3 Ways to Talk Addiction Awareness with Older Teens

A group of five smiling teenagers standing outdoors with their arms around each others' shoulders

Moving a child to college is an exciting time for parents and students. Moms and Dads begin the process of slowly letting go as young adults start stepping into more responsibilities and a journey toward finding their career paths. The future looks bright, but it can also be daunting and scary, especially when it comes to the possibilities of exposure to drugs and alcohol. Here are three tips to help them navigate independence and young adulthood.

Open Communication 

First, remember the importance of open communication and a non-judgmental environment for discussing the risks associated with drug experimentation, including alcohol, marijuana and prescriptions. Open communication with a parent or parents will be important throughout a teenagers life and they may look to other sources. Creating open dialogue might include conversations about people they can talk with, including trusted family members, friends or leaders on campus. The idea is to help young adults select people to confide in that will help guide them toward healthy choices.

In this case, caring is not always sharing

Second, parents and friends should encourage students to avoid sharing prescription medications and emphasize the significance of responsible medication use and the potential consequences of misuse. The pressures college students face to experiment with drugs, including legal substances like prescription medications, have become a growing concern. The stress of academic responsibilities, social pressures and the desire to fit in can contribute to an environment where students may be more inclined to try drugs. The availability of prescription drugs on campuses and the misconception that these medications are safe because they are legal can contribute to misuse.

One Pill Can Kill
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Third, research campus and other local accredited and certified professional resources, including counseling centers and other health services a teen might need. It’s important that these young minds not only find their way around campus and to the local grocery store, but parents and loved ones also want to encourage them to take care of their mental health.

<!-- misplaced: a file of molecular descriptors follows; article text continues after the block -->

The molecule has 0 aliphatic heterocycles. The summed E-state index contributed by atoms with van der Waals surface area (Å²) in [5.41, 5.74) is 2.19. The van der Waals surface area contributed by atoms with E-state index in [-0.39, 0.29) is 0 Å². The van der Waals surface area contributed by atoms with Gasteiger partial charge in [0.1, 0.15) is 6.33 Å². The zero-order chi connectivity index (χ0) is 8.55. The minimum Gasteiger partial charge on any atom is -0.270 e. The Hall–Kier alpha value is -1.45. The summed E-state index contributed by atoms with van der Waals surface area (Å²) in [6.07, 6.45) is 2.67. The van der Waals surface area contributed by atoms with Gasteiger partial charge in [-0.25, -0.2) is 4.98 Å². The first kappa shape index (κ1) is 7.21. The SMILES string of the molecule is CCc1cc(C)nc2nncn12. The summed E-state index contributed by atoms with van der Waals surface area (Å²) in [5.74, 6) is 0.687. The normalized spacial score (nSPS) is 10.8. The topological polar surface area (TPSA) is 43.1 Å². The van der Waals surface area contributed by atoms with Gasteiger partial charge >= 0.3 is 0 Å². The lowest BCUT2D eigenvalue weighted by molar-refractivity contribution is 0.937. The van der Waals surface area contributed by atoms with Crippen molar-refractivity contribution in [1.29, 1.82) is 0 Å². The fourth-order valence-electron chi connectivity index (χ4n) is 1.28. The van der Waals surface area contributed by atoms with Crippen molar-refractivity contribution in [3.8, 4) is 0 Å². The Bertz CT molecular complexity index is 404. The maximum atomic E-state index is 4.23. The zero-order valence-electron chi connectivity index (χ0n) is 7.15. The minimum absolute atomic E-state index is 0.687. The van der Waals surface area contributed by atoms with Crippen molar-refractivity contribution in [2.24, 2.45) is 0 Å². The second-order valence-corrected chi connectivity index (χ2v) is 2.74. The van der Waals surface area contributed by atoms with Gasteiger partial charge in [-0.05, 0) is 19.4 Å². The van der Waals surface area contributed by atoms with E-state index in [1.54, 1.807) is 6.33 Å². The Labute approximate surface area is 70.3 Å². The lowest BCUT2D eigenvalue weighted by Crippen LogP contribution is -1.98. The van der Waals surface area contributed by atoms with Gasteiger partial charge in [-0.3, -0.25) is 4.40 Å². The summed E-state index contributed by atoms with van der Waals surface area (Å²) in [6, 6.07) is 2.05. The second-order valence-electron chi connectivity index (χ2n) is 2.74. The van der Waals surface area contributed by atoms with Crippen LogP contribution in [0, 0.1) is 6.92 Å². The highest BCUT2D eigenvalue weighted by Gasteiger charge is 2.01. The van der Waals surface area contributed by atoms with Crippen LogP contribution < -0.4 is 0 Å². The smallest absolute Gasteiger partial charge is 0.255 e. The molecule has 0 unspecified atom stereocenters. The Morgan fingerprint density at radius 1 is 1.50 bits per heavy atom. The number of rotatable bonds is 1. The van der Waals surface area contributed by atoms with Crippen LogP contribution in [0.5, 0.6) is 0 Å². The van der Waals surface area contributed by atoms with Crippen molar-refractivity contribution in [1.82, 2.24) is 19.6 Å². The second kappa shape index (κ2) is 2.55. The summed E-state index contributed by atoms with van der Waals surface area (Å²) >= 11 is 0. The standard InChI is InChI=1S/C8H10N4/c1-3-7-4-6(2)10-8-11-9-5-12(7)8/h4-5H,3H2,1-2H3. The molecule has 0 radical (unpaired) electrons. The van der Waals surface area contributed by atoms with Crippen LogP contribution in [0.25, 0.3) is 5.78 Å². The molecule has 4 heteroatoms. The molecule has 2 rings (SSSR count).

Dr. Sara Coffey, associate clinical professor and interim chair of the Department of Psychiatry and Behavioral Sciences at Oklahoma State University Center for Health Sciences highlights the importance of purposeful communication and education for families and communities.

 “Substance use disorders impact families across Oklahoma; treatment works and recovery is possible. However, an ounce of prevention is worth a pound of cure. When our families and communities educate and inform our young people about the risks of substance use, we can help to create healthier individuals, families and communities.”

Knowledge is Power

It’s hard to accept that kids might not come to parents with everything, but even if they did, the adults in their lives might not be equipped to handle the “everything” a teen needs. Empowering students with knowledge, fostering a supportive network and teaching them to connect with appropriate resources are essential to addressing the complex issue of drug experimentation and opioid misuse on college campuses.

Contact the NCWR Addiction Recovery Clinic at OSU at 918-561-1890 to schedule an appointment. In case of a medical emergency, please call 911. For immediate and confidential emotional support, please call 988 to reach the National Suicide and Crisis Lifeline.

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